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The easiest way to add script to your SharePoint and SharePoint Online
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User Custom Actions Config Page

The following is what I consider to be the easiest way to add script to your SharePoint and SharePoint Online

"Inject JavaScript to any Site or Site Collection via a User Custom Action's ScriptLink property."

2016-03-10 Update

  • Add Script ID - this enables PnP SharePoint 2013/2016 Responsive UI to be installed by copying 3 files!
  • Dropped /SiteAssets/ in path, this means you can add deep nested paths into other libraries, or even subsites. ~sitecollection/ + url (before was ~sitecollection/SiteAssets/ + url

Why use User Custom Actions?

This is a great technique because it lets you:

  • Add JavaScript anywhere - scoped to Site Collection or Site.
  • Add CSS via JavaScript
  • You can add more than 1 CSS file
  • Order them the way you want via Sequence
  • You can combine this to load your initial JavaScript file which can be a RequireJS setup and then hand off the controls to RequireJS config
  • Does not modify MasterPage
  • Works in SharePoint 2010, 2013, 2016 and SharePoint Online
  • Only need Site Collection permissions to set up - you don't need to have a Farm Solution or Add-In Model. The permission is only required to set up the ScriptLink.
  • The object model provides a way for an administrator to check all the User Custom Actions attached to any site/site collection, so there's a level of oversight available if you want to check if your customizations are ready for migration.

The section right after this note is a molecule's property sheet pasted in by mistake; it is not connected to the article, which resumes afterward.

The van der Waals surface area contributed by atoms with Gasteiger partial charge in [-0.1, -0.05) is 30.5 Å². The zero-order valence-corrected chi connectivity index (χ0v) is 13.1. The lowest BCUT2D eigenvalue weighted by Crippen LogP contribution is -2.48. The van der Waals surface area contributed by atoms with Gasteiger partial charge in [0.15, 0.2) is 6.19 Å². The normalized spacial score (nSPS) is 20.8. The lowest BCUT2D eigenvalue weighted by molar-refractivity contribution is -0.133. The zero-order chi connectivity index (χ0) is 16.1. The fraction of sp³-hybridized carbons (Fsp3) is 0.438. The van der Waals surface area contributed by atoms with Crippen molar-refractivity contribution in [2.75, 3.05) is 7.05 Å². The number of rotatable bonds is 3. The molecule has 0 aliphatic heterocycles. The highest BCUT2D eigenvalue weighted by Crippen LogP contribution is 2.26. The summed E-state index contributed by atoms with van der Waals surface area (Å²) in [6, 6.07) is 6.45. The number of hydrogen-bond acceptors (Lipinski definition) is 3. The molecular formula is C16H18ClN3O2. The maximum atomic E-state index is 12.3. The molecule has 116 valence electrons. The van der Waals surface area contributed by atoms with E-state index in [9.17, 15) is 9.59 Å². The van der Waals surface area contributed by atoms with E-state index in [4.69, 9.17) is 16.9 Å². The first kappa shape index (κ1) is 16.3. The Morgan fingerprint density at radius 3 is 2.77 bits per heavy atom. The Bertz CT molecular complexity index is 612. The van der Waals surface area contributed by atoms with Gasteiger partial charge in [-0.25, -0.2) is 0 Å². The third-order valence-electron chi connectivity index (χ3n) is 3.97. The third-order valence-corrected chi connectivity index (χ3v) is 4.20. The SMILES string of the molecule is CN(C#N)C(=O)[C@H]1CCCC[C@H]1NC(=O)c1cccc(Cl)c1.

There are various ways to attach a script via User Custom Actions.

  • Remote Provisioning (Pattern and Practice) uses it via C# CSOM
  • PowerShell remote provisioning
  • Farm Solution can invoke the API
  • Sandbox Solution can invoke the Client Side Object Model API (*with permission)
  • Add-In can invoke the CSOM API as well (with Site Collection - Full Control permission)

The unfortunate part is, there's no UI for a power user to add or view ScriptLinks directly. You need to spin up SharePoint Manager or read/update it via PowerShell.

So what do you have here?

I build a simple config page in JavaScript. Then I did a load of work to make sure everything runs from One Page.


I also brand it to look a bit like SharePoint. Just a bit.



  • Drop configure-page.aspx into a SiteAssets or SitePages library.
  • The JavaScript on the page detects and loads some dependencies (jQuery, SP.js etc).
  • Provided you have site collection permissions, it'll list all existing User Custom Actions
  • You can specify a filename (including any subfolders like spg/hello.js) and give it a sequence number (default to 1000). Then you can install a Custom Action to Site Collection or Current Web. All via the magic of JavaScript.

Specifying different sequence numbers.

hello.js is sequence 1000. hello1.js is sequence 999.



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